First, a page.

Symptoms of a brain abscess 

The symptoms of a brain abscess can develop quickly or slowly.

In around two-thirds of people, symptoms are present for two weeks or less before they escalate to the point where the person needs to be admitted to hospital.

Common symptoms include:

  • headache  the headache is often severe, located in a single section of the head and cannot be relieved with painkillers
  • changes in mental state – such as confusion or irritability
  • problems with nerve function – such as muscle weakness, slurred speech or paralysis on one side of the body
  • a high temperature (fever) of or above 38C (100.4F)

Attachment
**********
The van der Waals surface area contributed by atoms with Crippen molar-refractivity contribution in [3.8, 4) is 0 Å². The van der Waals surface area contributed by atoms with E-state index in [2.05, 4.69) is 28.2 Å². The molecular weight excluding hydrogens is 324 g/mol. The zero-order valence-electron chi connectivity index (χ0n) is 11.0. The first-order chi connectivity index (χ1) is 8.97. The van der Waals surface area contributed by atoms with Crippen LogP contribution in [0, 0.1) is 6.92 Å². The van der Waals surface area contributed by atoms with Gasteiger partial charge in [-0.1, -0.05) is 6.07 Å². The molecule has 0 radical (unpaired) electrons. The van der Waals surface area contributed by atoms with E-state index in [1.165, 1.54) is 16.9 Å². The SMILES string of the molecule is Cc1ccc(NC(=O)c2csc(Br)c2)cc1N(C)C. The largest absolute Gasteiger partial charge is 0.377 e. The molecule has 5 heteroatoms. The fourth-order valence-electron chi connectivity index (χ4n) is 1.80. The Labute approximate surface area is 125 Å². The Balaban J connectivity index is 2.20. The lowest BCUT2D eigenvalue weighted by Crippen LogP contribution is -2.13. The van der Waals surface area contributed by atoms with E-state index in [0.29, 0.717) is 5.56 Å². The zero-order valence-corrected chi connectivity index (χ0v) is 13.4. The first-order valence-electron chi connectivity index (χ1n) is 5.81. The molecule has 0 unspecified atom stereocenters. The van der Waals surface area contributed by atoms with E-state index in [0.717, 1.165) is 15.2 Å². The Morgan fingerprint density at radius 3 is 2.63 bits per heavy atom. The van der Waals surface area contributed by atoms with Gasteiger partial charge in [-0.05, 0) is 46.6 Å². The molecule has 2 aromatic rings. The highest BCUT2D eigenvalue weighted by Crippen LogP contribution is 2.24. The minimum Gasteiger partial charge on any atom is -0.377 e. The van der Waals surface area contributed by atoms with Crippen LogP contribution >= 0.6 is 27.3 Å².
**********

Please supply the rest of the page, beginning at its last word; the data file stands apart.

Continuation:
• seizures (fits)
  • nausea and vomiting
  • stiff neck
  • changes in vision – such as blurring, greying of vision or double vision (due to the abscess putting pressure on the optic nerve)

When to seek medical advice

Any symptoms that suggest a problem with the brain and nervous system should be treated as a medical emergency. These include:

  • slurred speech
  • muscle weakness or paralysis
  • seizures occurring in a person who had no previous history of seizures

If you or someone you know experiences any of these symptoms, phone 999 immediately and ask for an ambulance.

Any symptoms that suggest a worsening infection, such as fever and vomiting, should be reported to your GP immediately. If your GP is not available, contact your local out-of-hours service or call NHS 111.

Page last reviewed: 20/06/2014

Next review due: 20/06/2016